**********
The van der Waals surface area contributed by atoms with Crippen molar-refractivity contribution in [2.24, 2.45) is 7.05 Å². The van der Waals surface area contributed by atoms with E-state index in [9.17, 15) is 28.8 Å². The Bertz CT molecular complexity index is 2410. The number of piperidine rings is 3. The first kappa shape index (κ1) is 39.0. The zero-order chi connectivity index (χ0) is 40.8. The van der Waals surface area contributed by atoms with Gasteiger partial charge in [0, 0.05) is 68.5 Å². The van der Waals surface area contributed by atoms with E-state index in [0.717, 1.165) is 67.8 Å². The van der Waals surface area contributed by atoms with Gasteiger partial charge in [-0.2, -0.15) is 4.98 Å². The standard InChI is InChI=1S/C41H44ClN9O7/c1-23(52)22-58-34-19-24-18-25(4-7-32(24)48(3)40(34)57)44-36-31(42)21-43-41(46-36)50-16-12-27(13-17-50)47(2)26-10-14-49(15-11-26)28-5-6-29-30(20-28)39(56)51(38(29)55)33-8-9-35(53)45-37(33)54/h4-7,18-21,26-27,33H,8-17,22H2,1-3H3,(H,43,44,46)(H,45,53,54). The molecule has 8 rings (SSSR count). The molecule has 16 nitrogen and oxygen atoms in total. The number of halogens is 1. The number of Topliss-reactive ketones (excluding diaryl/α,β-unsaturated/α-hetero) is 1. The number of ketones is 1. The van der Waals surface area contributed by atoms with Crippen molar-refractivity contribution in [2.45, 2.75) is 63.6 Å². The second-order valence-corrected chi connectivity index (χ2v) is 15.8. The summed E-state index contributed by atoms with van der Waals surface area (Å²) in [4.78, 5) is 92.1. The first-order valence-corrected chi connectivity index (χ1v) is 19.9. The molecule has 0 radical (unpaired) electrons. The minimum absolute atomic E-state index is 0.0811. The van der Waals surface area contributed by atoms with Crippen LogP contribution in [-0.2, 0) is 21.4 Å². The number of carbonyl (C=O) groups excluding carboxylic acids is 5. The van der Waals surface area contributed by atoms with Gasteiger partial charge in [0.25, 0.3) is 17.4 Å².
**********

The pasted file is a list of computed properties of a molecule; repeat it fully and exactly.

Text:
The van der Waals surface area contributed by atoms with Crippen molar-refractivity contribution in [2.24, 2.45) is 7.05 Å². The van der Waals surface area contributed by atoms with E-state index in [9.17, 15) is 28.8 Å². The Bertz CT molecular complexity index is 2410. The number of piperidine rings is 3. The first kappa shape index (κ1) is 39.0. The zero-order chi connectivity index (χ0) is 40.8. The van der Waals surface area contributed by atoms with Gasteiger partial charge in [0, 0.05) is 68.5 Å². The van der Waals surface area contributed by atoms with E-state index in [0.717, 1.165) is 67.8 Å². The van der Waals surface area contributed by atoms with Gasteiger partial charge in [-0.2, -0.15) is 4.98 Å². The standard InChI is InChI=1S/C41H44ClN9O7/c1-23(52)22-58-34-19-24-18-25(4-7-32(24)48(3)40(34)57)44-36-31(42)21-43-41(46-36)50-16-12-27(13-17-50)47(2)26-10-14-49(15-11-26)28-5-6-29-30(20-28)39(56)51(38(29)55)33-8-9-35(53)45-37(33)54/h4-7,18-21,26-27,33H,8-17,22H2,1-3H3,(H,43,44,46)(H,45,53,54). The molecule has 8 rings (SSSR count). The molecule has 16 nitrogen and oxygen atoms in total. The number of halogens is 1. The number of Topliss-reactive ketones (excluding diaryl/α,β-unsaturated/α-hetero) is 1. The number of ketones is 1. The van der Waals surface area contributed by atoms with Crippen molar-refractivity contribution in [2.45, 2.75) is 63.6 Å². The second-order valence-corrected chi connectivity index (χ2v) is 15.8. The summed E-state index contributed by atoms with van der Waals surface area (Å²) in [4.78, 5) is 92.1. The first-order valence-corrected chi connectivity index (χ1v) is 19.9. The molecule has 0 radical (unpaired) electrons. The minimum absolute atomic E-state index is 0.0811. The van der Waals surface area contributed by atoms with Crippen LogP contribution in [-0.2, 0) is 21.4 Å². The number of carbonyl (C=O) groups excluding carboxylic acids is 5. The van der Waals surface area contributed by atoms with Gasteiger partial charge in [0.25, 0.3) is 17.4 Å².